In cognitive science there’s a popular law called the 10,000 hour rule.
It states that just about anyone can become an expert at anything if they devote 10,000 hours of active practice to the field. Basketball, acting, speed reading, anything.
It’s been frequently analyzed in pop sociology books like Freakonomics, and guys like Cal Newport devote large amounts of their popular and academic work towards studying its effects.
The notion has a nice meritocratic feel to it, since it implies anyone can be a winner if they’re willing to try hard enough.
With that as a background, here’s an excerpt from a new article that appeared in the New York Times:
The remarkable finding of their study is that, compared with the participants who were “only” in the 99.1 percentile for intellectual ability at age 12, those who were in the 99.9 percentile — the profoundly gifted — were between three and five times more likely to go on to earn a doctorate, secure a patent, publish an article in a scientific journal or publish a literary work. A high level of intellectual ability gives you an enormous real-world advantage.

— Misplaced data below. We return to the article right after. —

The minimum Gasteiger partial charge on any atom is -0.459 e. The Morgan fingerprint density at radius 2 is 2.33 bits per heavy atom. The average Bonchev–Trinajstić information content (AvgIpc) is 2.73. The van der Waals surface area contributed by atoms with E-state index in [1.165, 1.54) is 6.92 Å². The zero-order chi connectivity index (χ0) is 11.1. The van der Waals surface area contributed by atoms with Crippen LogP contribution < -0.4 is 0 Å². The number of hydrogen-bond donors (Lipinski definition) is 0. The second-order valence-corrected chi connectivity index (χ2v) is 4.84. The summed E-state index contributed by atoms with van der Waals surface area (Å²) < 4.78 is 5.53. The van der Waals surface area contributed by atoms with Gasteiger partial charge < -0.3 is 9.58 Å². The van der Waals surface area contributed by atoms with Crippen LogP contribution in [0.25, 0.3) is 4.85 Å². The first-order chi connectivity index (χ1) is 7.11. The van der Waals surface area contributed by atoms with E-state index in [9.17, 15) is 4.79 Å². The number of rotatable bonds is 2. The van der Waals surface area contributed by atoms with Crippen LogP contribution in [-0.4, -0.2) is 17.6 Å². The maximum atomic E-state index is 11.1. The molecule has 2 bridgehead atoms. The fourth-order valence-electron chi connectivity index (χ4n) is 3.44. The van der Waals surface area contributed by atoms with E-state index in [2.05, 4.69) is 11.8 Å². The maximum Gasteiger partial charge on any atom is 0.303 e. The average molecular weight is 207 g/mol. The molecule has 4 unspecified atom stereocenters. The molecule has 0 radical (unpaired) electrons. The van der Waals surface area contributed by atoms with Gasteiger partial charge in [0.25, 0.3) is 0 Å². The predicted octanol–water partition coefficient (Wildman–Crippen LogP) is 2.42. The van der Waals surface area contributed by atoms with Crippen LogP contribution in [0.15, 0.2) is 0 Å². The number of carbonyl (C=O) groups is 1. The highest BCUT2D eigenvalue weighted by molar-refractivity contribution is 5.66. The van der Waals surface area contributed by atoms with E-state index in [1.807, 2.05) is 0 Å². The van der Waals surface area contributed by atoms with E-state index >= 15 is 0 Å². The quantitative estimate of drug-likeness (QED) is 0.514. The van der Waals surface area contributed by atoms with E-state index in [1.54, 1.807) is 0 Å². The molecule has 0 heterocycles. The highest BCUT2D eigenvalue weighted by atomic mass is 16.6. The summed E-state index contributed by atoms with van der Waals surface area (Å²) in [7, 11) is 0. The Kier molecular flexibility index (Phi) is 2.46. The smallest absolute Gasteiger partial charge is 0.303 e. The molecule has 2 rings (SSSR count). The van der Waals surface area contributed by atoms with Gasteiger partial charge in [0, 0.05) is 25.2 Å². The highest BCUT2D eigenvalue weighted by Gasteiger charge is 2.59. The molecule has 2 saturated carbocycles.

I haven’t read the study yet, but after looking at the article, here are a few thoughts:
1). The “remarkable effects” found in one study often disappear over time once sample sizes get larger, even if the results are statistically significant at small sizes.
2). When you’re studying extreme outliers, it’s hard to ever get very large sample sizes.
3). It’s important to distinguish between events that are “one-off” like an invention, book, etc, and events that happen continuously with no discrete end points. Carpentry, nursing, sports, etc. It wouldn’t shock me if the ultra-talented were very over-represented for the one-off events, but did not have such an advantage for on-going events that require consciencousness as much as talent in order to succeed.
Overall, I think this article, and its implied meaning, are overstated.